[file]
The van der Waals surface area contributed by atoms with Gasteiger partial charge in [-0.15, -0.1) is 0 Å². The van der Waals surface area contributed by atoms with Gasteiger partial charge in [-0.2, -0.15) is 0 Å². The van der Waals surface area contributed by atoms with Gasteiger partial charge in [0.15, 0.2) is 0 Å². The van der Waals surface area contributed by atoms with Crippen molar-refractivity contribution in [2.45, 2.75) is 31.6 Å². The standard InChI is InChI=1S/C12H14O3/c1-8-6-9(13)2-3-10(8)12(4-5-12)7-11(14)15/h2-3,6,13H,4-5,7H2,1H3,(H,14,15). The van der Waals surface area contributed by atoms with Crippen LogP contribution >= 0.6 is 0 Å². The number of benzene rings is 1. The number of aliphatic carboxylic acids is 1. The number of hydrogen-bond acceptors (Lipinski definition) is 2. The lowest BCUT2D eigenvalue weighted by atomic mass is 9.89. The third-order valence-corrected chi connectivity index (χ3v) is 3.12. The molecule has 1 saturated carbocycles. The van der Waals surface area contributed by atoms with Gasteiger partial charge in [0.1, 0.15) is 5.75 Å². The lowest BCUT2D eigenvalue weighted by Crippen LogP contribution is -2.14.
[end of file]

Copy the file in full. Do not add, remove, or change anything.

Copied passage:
The van der Waals surface area contributed by atoms with Gasteiger partial charge in [-0.15, -0.1) is 0 Å². The van der Waals surface area contributed by atoms with Gasteiger partial charge in [-0.2, -0.15) is 0 Å². The van der Waals surface area contributed by atoms with Gasteiger partial charge in [0.15, 0.2) is 0 Å². The van der Waals surface area contributed by atoms with Crippen molar-refractivity contribution in [2.45, 2.75) is 31.6 Å². The standard InChI is InChI=1S/C12H14O3/c1-8-6-9(13)2-3-10(8)12(4-5-12)7-11(14)15/h2-3,6,13H,4-5,7H2,1H3,(H,14,15). The van der Waals surface area contributed by atoms with Crippen LogP contribution >= 0.6 is 0 Å². The number of benzene rings is 1. The number of aliphatic carboxylic acids is 1. The number of hydrogen-bond acceptors (Lipinski definition) is 2. The lowest BCUT2D eigenvalue weighted by atomic mass is 9.89. The third-order valence-corrected chi connectivity index (χ3v) is 3.12. The molecule has 1 saturated carbocycles. The van der Waals surface area contributed by atoms with Gasteiger partial charge in [0.1, 0.15) is 5.75 Å². The lowest BCUT2D eigenvalue weighted by Crippen LogP contribution is -2.14.